House prices fell 2.4% in May, according to the Halifax, providing further evidence that the UK housing boom is over.
Last week, Nationwide’s figures also indicated house price fall had accelerated to 2.4% in May, and even the Government has suggested prices may fall by 10% this year.
The Halifax figures put the average house price at £184,111, a fall of 3.8% since May 2007.
Prices have now fallen 7.8% since their peak of £199,600 in August 2007, according to Halifax, and have already fallen 6.7% since January.
The rapid acceleration in price falls may indicate that estimates of falls between 5% and 10%, made by the Council of Mortgage Lenders and Nationwide, may prove to be optimistic.
However, Martin Ellis, chief economist at Halifax, says these falls should be viewed in context of recent unsustainable gains in the market.
“House prices fell by 2.4% in May. Price falls should be measured against the significant gains in recent years. The average UK house price rose by more than £88,000, or 79%, between August 2002 and August 2007,” he says.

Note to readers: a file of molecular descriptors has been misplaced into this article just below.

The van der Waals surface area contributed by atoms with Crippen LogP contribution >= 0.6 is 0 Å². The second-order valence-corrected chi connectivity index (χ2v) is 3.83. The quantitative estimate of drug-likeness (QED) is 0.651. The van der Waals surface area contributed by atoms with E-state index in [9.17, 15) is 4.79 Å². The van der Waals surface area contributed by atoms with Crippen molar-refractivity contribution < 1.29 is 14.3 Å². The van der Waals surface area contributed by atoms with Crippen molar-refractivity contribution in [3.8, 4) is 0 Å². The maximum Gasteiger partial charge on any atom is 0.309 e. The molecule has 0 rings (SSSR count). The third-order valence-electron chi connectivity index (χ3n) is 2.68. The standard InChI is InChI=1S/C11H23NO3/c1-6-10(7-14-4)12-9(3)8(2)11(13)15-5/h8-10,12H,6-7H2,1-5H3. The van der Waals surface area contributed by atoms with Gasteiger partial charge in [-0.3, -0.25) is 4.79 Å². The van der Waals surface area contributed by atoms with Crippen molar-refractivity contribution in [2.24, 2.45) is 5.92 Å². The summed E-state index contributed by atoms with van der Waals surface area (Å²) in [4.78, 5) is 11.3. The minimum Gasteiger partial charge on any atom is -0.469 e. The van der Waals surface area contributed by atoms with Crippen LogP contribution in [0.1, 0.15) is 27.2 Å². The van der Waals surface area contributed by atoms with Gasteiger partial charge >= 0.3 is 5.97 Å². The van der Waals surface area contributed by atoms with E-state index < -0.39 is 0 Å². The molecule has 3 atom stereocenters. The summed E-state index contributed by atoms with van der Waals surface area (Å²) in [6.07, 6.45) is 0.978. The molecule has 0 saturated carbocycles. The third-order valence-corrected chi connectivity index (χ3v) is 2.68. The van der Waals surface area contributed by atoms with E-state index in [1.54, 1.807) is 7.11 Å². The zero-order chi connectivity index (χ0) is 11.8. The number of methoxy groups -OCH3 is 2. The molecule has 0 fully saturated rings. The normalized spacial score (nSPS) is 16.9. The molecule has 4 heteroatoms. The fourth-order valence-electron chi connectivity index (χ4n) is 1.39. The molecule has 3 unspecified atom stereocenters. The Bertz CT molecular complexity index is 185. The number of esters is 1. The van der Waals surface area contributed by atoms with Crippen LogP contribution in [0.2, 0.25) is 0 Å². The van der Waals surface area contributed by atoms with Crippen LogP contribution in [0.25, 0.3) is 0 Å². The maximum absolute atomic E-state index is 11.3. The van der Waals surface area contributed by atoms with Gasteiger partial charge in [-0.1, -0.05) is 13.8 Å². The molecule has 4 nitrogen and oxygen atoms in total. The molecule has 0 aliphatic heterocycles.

“The decline in prices is caused by the difficulties created for potential house purchasers by the rapid rise in house prices in the last few years, a squeeze on spending power and the reduction in credit availability.”
Halifax says price falls are primarily due to high fuel and food costs, which are putting strain on discretionary income available for house purchase. A decline in confidence is also important, with the number of interested buyers falling for the seventeenth consecutive month in April, the fastest decline since records began.
However, the news of falling house prices is unlikely to prompt the Bank of England to cut interest, with Governor Mervyn King having already stated that his job is not to support housing valuations, but to control inflation.
If you would like to comment on this story, contact:
Tel: 020 7484 9805
e-mail: [email protected]
Pensions neglect to be criminal offence
All-day event on 24 April
Consequences could be more severe than in stress tests
AFH has six segregated mandate funds